For a while now we’ve been tinkering and playing around with a drone racing game at LuGus Studios. I made the early prototype that got the attention of Immersion RC and Fatshark, just about the biggest names in the FPV world. They loved what they saw and wanted to invest in making a proper drone racing game. So I got to working again and put built a game ready model of Immersion RC’s Vortex drone and put together a small teaser trailer.
Warning: big wall-o-text and I’m ranting and venting. But there are some pictures near the end, so there’s that.
We solely rely on Unity at the studio I work for at the moment. Mainly because before Unreal Engine 4 was released, options were limited and Unity’s pricing and flexibility was pretty awesome. The landscape in 2015 has changed quite a lot since Epic launched Unreal Engine 4. It changed even more when Epic gloriously decided to get rid of the monthly $19 price point. Everyone and their dog had the opportunity to try out Unreal and the differences were pretty obvious. For me, one of the best things shipping with UE4 is the material editor.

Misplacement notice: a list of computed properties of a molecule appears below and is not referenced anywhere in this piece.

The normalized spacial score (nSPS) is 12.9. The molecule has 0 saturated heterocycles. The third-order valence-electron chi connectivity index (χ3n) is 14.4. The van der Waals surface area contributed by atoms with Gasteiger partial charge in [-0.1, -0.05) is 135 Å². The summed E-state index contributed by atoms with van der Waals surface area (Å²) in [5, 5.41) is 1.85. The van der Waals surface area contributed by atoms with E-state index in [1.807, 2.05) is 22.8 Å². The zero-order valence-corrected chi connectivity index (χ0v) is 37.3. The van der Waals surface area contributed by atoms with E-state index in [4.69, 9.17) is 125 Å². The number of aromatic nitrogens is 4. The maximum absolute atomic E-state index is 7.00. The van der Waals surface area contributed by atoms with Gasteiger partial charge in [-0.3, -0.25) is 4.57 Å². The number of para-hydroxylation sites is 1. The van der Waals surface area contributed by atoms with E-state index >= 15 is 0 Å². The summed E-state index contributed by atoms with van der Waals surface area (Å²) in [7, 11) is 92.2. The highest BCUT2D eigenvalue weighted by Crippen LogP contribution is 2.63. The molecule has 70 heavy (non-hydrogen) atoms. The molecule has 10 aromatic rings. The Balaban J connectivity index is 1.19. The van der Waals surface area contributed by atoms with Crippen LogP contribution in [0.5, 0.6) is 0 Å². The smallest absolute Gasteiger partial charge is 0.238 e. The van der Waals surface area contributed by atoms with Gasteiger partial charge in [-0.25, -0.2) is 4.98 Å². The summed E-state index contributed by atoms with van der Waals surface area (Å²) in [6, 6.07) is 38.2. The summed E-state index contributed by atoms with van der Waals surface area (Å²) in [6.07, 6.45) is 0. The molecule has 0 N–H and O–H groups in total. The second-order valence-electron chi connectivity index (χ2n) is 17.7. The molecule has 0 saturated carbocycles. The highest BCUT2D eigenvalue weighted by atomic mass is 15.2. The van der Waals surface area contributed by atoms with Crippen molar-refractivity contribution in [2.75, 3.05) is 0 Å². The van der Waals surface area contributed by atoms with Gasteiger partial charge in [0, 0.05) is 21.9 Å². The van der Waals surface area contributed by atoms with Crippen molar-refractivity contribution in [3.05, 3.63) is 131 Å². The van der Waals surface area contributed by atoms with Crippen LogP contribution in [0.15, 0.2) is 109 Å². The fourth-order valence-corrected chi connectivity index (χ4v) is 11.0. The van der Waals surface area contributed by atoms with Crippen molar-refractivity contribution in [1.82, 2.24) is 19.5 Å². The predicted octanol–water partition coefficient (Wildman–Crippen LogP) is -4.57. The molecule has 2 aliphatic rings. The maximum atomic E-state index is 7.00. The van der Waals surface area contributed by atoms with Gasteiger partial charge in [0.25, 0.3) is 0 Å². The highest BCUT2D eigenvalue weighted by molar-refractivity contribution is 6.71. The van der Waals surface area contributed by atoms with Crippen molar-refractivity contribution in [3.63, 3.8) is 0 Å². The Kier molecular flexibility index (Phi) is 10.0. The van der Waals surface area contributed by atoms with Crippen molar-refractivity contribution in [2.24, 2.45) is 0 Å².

I’ve spent a lot of time in Unity and as anyone who’s spent a lot of time in Unity, you’re using the Transform component quite a lot. One thing that I’ve always like about Unity’s Inspector is the ability to copy a component and paste it either as a new component on another object, or just copy the component values. I’m in the middle of doing some hard surface modeling and things need to line up pretty accurately. The manual way of getting Channel Box information from one object to another is first selecting the object that needs to be adjust, shift select the other you want to adjust to and then tab-enter your way through the Channel Box. It works and it’s actually quite fast. But it’s not the one click solution I’m usually after.
I recently encountered a very simple problem that took too many mouse clicks to solve. In a scenario where you have a character that needs to have its head separate from its body, it can be a pain in the ass to have the skinning on the edges of the two meshes to match up.